Species are unlikely to migrate together as communities, thus creating imbalanced ecosystems and allowing new, invasive species to establish and replace existing plant and animal communities. At the current rate of extinction, Earth will lose 25 percent of its present number of species by 2050. Plant and animal species will respond to warming by increasing their normal ranges and migrating poleward and to higher elevations as their current habitat becomes unsuitable.
Water Impacts. As climate changes, water supplies will be exacerbated by drought conditions and disruptions to existing patterns of water supply. Increases in global temperature are expected to increase limitations on water resources for population growth and will increase land-cover and land-use changes. Mountain snowpack in the western United States plays a critical role in freshwater availability for urban populations and the region’s agricultural production. Reductions in snow cover seen in recent decades are projected to accelerate by 2100, thus reducing water availability and hydroelectric power generation, and changing seasonal flows in parts of the country supplied by melt water from watersheds in major mountain ranges. Water availability will decrease in mid-latitudes and semi-arid low latitudes due to decreases in rainfall and higher rates of evapo-transpiration.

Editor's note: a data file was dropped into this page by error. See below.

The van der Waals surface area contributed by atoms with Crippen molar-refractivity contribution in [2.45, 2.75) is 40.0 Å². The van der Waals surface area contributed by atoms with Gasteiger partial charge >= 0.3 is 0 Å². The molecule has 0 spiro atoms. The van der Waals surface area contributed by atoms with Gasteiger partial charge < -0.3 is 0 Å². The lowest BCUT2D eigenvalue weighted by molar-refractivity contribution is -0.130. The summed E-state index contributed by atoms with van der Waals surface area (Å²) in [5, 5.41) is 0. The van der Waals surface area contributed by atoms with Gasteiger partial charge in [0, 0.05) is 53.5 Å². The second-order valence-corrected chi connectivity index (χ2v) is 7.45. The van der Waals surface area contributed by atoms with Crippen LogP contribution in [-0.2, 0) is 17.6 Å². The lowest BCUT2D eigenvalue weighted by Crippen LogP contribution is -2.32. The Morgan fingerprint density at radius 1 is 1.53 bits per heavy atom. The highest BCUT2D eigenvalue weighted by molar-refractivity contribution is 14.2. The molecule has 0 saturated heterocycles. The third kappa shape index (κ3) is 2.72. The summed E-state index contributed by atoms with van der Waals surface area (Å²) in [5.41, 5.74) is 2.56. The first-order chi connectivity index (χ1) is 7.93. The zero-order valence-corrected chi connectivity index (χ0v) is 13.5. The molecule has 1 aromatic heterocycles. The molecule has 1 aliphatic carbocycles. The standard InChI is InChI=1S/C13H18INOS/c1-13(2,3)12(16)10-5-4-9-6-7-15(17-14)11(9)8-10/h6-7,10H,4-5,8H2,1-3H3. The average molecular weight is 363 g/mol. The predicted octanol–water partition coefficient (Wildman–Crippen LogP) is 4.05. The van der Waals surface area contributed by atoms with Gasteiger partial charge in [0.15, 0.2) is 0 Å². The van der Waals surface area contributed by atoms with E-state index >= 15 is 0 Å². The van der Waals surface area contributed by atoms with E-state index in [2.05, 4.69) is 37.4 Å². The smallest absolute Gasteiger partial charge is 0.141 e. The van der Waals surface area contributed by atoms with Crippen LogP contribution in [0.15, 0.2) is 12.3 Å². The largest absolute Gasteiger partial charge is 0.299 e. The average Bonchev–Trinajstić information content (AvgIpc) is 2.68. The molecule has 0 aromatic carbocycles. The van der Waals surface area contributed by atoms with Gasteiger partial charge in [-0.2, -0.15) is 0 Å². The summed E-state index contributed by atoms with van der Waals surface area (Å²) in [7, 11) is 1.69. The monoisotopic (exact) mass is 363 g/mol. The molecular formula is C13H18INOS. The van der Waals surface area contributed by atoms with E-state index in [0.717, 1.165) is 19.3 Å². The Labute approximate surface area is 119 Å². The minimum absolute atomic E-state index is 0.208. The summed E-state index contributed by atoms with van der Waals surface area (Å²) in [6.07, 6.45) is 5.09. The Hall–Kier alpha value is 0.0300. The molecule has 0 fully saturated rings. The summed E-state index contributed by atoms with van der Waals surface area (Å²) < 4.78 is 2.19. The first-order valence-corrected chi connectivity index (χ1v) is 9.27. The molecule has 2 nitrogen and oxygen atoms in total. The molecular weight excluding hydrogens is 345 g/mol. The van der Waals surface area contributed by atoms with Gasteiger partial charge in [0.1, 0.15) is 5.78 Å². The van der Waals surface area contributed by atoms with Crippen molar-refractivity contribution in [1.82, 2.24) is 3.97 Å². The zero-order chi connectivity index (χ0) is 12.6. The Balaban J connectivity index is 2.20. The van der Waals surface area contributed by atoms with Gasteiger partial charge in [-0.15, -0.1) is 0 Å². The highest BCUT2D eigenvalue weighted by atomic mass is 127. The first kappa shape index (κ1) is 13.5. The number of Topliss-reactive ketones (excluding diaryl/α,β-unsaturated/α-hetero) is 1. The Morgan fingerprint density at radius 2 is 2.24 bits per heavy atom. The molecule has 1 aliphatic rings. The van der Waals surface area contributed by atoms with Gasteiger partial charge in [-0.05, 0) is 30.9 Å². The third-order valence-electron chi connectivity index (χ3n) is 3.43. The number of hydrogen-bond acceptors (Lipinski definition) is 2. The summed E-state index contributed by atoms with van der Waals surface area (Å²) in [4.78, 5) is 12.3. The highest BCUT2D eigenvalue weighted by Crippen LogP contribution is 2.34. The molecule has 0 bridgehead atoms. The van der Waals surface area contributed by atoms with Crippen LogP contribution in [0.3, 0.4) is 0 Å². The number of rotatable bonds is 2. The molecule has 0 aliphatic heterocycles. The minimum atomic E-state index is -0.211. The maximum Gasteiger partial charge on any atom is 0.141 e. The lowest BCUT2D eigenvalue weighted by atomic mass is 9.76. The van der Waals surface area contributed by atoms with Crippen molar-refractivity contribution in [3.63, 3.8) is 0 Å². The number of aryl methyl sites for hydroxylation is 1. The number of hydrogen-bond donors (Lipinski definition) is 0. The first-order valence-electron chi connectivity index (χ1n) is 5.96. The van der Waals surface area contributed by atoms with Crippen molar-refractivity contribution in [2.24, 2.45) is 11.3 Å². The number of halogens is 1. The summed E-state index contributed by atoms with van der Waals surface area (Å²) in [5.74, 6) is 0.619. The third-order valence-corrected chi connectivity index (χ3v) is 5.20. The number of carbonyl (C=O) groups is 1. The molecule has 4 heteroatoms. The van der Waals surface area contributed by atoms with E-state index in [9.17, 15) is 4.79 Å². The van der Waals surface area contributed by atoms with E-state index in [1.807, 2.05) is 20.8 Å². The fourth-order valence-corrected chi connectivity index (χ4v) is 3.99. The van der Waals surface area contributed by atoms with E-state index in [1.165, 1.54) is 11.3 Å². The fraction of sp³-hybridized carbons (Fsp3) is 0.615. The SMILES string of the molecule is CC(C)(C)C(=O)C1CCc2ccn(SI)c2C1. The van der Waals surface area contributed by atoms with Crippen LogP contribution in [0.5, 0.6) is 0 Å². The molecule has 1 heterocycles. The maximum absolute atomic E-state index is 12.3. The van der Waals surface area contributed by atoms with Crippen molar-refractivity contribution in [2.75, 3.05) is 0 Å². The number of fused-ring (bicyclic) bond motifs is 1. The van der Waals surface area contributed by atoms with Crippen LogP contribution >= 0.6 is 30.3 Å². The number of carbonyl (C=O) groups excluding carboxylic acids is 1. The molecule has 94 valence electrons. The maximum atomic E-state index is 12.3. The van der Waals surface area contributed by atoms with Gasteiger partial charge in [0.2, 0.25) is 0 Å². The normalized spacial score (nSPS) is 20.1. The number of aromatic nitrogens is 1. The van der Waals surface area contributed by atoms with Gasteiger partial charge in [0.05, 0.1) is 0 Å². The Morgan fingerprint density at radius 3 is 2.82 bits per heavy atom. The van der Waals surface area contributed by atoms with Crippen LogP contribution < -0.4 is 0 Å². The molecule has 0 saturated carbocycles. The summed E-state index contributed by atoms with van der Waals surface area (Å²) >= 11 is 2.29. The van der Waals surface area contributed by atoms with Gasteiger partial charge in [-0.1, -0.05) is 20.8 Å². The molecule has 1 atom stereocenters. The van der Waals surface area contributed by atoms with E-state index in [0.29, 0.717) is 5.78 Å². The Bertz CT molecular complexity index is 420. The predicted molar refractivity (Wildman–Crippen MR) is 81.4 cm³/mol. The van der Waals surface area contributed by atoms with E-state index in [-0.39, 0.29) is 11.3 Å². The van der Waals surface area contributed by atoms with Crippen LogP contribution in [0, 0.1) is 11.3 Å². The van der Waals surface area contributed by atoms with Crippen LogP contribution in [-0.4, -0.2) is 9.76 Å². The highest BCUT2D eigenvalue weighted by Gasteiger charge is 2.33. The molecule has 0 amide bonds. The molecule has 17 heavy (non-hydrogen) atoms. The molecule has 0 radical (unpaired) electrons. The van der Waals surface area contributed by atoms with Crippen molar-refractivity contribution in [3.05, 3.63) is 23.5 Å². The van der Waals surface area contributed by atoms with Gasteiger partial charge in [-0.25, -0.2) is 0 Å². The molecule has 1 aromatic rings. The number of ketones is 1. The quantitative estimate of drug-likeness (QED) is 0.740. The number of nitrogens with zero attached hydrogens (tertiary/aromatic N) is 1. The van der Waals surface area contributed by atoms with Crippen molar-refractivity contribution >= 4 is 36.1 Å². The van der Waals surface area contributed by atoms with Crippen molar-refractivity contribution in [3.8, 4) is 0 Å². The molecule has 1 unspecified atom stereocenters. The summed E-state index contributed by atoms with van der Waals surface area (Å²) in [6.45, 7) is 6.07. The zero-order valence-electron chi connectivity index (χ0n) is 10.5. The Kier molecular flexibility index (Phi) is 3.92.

Semi-arid areas in the western United States will likely see a decrease in water resources due to increases in global temperatures. Drought-affected areas are projected to increase in extent with potential for adverse impacts on agriculture, energy production and water supply. Increases in frequency and severity of floods and droughts are projected to adversely impact sustainable development. Increased temperatures will further affect physical, chemical and biological properties of freshwater lakes and rivers with predominantly adverse impacts on many individual freshwater species, aquatic community composition and water quality. In coastal areas of the Atlantic and Gulf Coasts, sea level rise will worsen water quantity and quality due to increased salinization of groundwater supplies.